Expand Your Understanding of the ZOA

Giving this area in the trunk a little extra love can make all the difference in cultivating breath potential, good posture and spinal health. Just don’t forget to smile!

By Dr. Suzanne Martin • Edited by Amanda Altman

Pilates Style: Tell us about the Zone of Apposition (ZOA) concept.
SM: I came across it while researching the causes of scoliosis for my upcoming book on spinal asymmetry and scoliosis. The ZOA describes a volumetric internal area between T8 and L3 (from the bottom of the scapula to the middle of the low back) that is essential for good breathing and posture, yet critical in the development of spinal asymmetry.

PS: Why is the ZOA relevant for Pilates teachers, in particular?
SM: As Pilates instructors, we emphasize posture and breathing; attention to these areas promotes emotional stability as well as a healthy spine. A natural rotary action occurs with every breath due to the (normal) unlevel height of the respiratory diaphragm. Consistently slumped, poor posture in the ZOA locks up the vertebra, begins a rib convexity, limits spinal flexion and rotation, diminishes oxygen consumption and promotes emotional instability due to dysfunctional breathing. Yikes!

PS: What can we do to help nurture the ZOA—and prevent spinal issues from arising?
SM: Fascial tension is an added dimension to expanding the potential of muscle tone and activation, since fascia connects the muscles into a system of slings. Imagery is known to create small internal muscle contractions and coordinations. Imagining a movement first is what happens naturally before we make a motion in the area of the brain called the Supplementary Motor Cortex. So using imagery as a tool to pre-activate certain areas of the body places tension on the fascial system, potentiating the muscle effects.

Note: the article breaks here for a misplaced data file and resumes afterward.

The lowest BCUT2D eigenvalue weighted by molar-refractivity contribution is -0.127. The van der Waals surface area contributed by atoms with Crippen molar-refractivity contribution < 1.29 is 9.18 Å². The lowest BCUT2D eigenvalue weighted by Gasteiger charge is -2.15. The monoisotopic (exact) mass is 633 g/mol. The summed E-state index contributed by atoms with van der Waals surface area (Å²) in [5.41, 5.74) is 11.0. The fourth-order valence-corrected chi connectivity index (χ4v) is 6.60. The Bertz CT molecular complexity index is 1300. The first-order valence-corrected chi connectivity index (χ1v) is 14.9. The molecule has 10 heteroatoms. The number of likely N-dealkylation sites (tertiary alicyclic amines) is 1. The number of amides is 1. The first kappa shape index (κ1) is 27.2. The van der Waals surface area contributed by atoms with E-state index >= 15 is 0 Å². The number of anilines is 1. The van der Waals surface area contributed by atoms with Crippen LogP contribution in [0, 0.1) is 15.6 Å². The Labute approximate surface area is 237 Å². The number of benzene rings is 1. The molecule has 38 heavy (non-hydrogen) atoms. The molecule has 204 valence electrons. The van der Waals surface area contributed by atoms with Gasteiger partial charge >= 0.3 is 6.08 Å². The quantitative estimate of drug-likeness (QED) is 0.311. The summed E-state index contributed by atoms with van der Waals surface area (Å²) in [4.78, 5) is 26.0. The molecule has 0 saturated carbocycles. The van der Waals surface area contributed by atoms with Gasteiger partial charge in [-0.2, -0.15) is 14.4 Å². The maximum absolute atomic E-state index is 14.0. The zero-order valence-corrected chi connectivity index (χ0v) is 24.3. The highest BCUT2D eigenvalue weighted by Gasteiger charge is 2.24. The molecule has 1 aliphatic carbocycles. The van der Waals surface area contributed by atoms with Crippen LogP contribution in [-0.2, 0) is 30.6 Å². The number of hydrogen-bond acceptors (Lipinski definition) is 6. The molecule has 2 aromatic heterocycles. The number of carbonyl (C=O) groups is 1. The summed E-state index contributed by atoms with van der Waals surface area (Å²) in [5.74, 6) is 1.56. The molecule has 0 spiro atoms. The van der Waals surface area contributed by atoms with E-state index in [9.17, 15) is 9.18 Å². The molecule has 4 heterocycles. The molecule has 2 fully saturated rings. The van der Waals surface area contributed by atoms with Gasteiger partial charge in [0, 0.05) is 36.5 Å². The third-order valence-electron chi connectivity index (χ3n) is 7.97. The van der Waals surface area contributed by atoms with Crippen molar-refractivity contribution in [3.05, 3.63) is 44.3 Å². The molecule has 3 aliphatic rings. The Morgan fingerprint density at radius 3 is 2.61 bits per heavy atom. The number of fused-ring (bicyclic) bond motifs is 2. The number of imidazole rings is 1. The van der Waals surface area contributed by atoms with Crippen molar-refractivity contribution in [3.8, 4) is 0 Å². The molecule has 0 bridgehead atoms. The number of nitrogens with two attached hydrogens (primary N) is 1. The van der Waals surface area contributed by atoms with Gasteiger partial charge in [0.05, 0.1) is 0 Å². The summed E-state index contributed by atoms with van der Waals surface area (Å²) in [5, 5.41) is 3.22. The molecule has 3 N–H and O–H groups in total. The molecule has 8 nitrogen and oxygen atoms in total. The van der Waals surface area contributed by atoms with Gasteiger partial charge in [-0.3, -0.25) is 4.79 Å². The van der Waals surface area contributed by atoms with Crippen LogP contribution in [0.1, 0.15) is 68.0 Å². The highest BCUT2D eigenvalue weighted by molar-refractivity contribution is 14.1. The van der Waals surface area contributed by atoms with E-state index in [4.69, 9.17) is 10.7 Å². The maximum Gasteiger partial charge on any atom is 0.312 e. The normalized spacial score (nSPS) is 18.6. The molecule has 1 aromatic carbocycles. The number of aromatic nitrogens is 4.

Adding rotational exercises—like the ones in the routine that follows—helps to unlock and balance spinal asymmetry. Another simple cue: smile! When you smile (see the Zoa Stance on page 58), we provide tension to the Deep Front Fascial Line while activating the deep trunk muscles, from the psoas and pelvic floor, all the way into the soles of the feet!

PS: Why did you choose to highlight the Reformer, in addition to matwork, in these exercises?
SM: While these mat exercises provide an open-chain plan for a good start, the Reformer is so versatile! Research shows that people develop external-space asymmetry along with physical asymmetries of the body. The Reformer excels for this issue. The Supine Thoraco-Lumbar Rotations (page 62) are a safe way for people—even those with profound spinal asymmetry—to breathe into the ZOA. It unlocks their asymmetrical thoraco-lumbar area via this “floating” resistance chain system (a concept I learned about from Dr. Chrissy Ruby) with the hands in a “rooster” position, the back on the carriage and the feet on the footbar.

The Reformer also serves as a concrete measure for accurate body position. The Z-Sit Spinal Spiral (page 61) with the pull of the hand loop also provides the floating chain effect. The landmark measurement of spinal-pelvic rotation in conjunction with floating resistance invites spinal and pelvic functional potential.

PS: Is this routine appropriate for all fitness levels? Are there any caveats?
SM: Anyone can do the posture stance, but clients with knee issues are better off seated on a pad or Sitting Box. Additionally, the rotations are not appropriate for those with osteoporosis.

PS: How often should these movements be performed?
SM: Add these mat and rotation exercises to your practice three times per week. Spaced repetition promotes adaptation and learning. Practice the ZOA Stance every day.